• Certain disorders. One study found that those with asthma and epilepsy were more likely to have enamel defects than others. One theory for the increased prevalence is that the medications used to treat these conditions can impact enamel.
  • Fluoride. Dental fluorosis, or the ingestion of too much fluoride during early childhood, can produce spotted, mottled teeth.

What are the symptoms of hypocalcification?

Hypocalcified teeth typically have:

  • white, yellow, or brown spots on the surface
  • a chalky or creamy appearance
  • a weakened structure, making them prone to cavities and breakage
  • sensitivity to hot and cold foods and drinks

Professional care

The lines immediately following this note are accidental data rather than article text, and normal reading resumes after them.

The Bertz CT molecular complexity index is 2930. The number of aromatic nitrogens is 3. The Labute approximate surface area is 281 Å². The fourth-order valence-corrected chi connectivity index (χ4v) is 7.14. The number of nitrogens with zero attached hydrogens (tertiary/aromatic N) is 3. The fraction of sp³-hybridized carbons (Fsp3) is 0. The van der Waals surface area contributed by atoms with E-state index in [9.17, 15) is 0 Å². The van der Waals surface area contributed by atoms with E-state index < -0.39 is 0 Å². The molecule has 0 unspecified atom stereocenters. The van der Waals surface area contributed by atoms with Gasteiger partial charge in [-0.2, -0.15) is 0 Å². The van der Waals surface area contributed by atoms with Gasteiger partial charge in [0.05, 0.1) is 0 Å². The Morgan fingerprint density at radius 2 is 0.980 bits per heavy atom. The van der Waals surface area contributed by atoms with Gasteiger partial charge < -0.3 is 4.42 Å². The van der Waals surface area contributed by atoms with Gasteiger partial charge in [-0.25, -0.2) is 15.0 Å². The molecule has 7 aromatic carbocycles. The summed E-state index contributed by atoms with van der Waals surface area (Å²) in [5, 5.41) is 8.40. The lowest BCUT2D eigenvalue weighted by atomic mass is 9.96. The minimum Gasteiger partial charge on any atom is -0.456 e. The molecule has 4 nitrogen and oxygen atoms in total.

The first order of business is strengthening your teeth. Depending on the degree of hypocalcification and where the tooth is located, your doctor may recommend any of the following:

  • fluoride treatments every few months to strengthen the tooth
  • glass ionomer cements bonded to the surface to cover discoloration which tend to hold better on the tooth’s structure than composite resin, another popular bonding tool
  • crowns to fully encapsulate the hypocalcified tooth
  • in-office bleaching to help lighten the discoloration, which works best in mild cases

At-home care

Hypocalcification is best treated by a professional since it affects the structural integrity of your teeth. If you have a very mild case, you might ask your dentist about the benefits of using:

Q:

What are the differences between hypocalcification, hypomineralization, and hypercalcification?

A:

Hypocalcification is a defect in the enamel caused by insufficient amount of minerals, either in a baby or permanent tooth. It can be caused by local or systemic interference in enamel mineralizations.